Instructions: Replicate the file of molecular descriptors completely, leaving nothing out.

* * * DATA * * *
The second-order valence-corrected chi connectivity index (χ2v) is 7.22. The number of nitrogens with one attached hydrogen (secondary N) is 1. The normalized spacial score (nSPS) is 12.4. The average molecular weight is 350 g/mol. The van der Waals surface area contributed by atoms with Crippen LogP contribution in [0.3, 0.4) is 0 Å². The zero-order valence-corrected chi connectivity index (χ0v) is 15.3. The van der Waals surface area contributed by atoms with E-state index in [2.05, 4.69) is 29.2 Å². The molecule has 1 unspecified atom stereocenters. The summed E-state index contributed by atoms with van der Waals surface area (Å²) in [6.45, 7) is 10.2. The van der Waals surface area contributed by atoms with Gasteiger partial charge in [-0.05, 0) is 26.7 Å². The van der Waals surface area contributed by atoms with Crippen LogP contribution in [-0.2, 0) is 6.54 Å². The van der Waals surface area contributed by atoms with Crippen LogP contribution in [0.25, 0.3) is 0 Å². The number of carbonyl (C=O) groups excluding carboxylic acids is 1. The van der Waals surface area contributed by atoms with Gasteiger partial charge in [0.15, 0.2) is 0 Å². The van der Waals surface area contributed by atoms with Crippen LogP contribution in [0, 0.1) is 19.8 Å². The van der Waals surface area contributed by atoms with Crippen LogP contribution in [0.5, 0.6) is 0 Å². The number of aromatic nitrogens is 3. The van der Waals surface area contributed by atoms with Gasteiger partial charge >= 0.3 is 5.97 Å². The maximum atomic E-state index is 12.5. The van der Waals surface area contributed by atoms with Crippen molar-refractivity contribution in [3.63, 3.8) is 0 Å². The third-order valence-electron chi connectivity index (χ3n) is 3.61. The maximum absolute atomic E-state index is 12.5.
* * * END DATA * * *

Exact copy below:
The second-order valence-corrected chi connectivity index (χ2v) is 7.22. The number of nitrogens with one attached hydrogen (secondary N) is 1. The normalized spacial score (nSPS) is 12.4. The average molecular weight is 350 g/mol. The van der Waals surface area contributed by atoms with Crippen LogP contribution in [0.3, 0.4) is 0 Å². The zero-order valence-corrected chi connectivity index (χ0v) is 15.3. The van der Waals surface area contributed by atoms with E-state index in [2.05, 4.69) is 29.2 Å². The molecule has 1 unspecified atom stereocenters. The summed E-state index contributed by atoms with van der Waals surface area (Å²) in [6.45, 7) is 10.2. The van der Waals surface area contributed by atoms with Gasteiger partial charge in [-0.05, 0) is 26.7 Å². The van der Waals surface area contributed by atoms with Crippen LogP contribution in [-0.2, 0) is 6.54 Å². The van der Waals surface area contributed by atoms with Crippen LogP contribution in [0.25, 0.3) is 0 Å². The number of carbonyl (C=O) groups excluding carboxylic acids is 1. The van der Waals surface area contributed by atoms with Gasteiger partial charge in [0.15, 0.2) is 0 Å². The van der Waals surface area contributed by atoms with Crippen LogP contribution in [0, 0.1) is 19.8 Å². The van der Waals surface area contributed by atoms with Crippen LogP contribution in [0.5, 0.6) is 0 Å². The number of aromatic nitrogens is 3. The van der Waals surface area contributed by atoms with Gasteiger partial charge >= 0.3 is 5.97 Å². The maximum atomic E-state index is 12.5. The van der Waals surface area contributed by atoms with Crippen molar-refractivity contribution in [3.63, 3.8) is 0 Å². The third-order valence-electron chi connectivity index (χ3n) is 3.61. The maximum absolute atomic E-state index is 12.5.